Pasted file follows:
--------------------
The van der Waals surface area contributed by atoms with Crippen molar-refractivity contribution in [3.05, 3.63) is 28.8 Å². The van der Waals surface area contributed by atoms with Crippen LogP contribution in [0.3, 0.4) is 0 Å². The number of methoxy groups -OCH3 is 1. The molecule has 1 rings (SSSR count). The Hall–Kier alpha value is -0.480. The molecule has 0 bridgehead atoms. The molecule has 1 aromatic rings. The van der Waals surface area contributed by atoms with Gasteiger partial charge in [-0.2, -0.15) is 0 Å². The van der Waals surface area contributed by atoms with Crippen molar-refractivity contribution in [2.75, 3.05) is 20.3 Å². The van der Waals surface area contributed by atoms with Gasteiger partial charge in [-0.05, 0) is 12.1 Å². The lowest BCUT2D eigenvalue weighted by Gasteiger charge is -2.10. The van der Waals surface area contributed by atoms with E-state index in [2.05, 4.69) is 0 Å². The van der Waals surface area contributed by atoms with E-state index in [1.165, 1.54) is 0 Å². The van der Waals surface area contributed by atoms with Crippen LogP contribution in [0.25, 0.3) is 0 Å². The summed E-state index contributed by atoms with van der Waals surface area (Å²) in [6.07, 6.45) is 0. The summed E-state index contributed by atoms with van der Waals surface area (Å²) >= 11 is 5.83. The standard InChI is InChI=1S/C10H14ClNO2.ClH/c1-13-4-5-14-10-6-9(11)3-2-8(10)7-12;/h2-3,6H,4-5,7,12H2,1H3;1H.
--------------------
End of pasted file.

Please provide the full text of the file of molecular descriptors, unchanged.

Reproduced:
The van der Waals surface area contributed by atoms with Crippen molar-refractivity contribution in [3.05, 3.63) is 28.8 Å². The van der Waals surface area contributed by atoms with Crippen LogP contribution in [0.3, 0.4) is 0 Å². The number of methoxy groups -OCH3 is 1. The molecule has 1 rings (SSSR count). The Hall–Kier alpha value is -0.480. The molecule has 0 bridgehead atoms. The molecule has 1 aromatic rings. The van der Waals surface area contributed by atoms with Gasteiger partial charge in [-0.2, -0.15) is 0 Å². The van der Waals surface area contributed by atoms with Crippen molar-refractivity contribution in [2.75, 3.05) is 20.3 Å². The van der Waals surface area contributed by atoms with Gasteiger partial charge in [-0.05, 0) is 12.1 Å². The lowest BCUT2D eigenvalue weighted by Gasteiger charge is -2.10. The van der Waals surface area contributed by atoms with E-state index in [2.05, 4.69) is 0 Å². The van der Waals surface area contributed by atoms with E-state index in [1.165, 1.54) is 0 Å². The van der Waals surface area contributed by atoms with Crippen LogP contribution in [0.25, 0.3) is 0 Å². The summed E-state index contributed by atoms with van der Waals surface area (Å²) in [6.07, 6.45) is 0. The summed E-state index contributed by atoms with van der Waals surface area (Å²) >= 11 is 5.83. The standard InChI is InChI=1S/C10H14ClNO2.ClH/c1-13-4-5-14-10-6-9(11)3-2-8(10)7-12;/h2-3,6H,4-5,7,12H2,1H3;1H.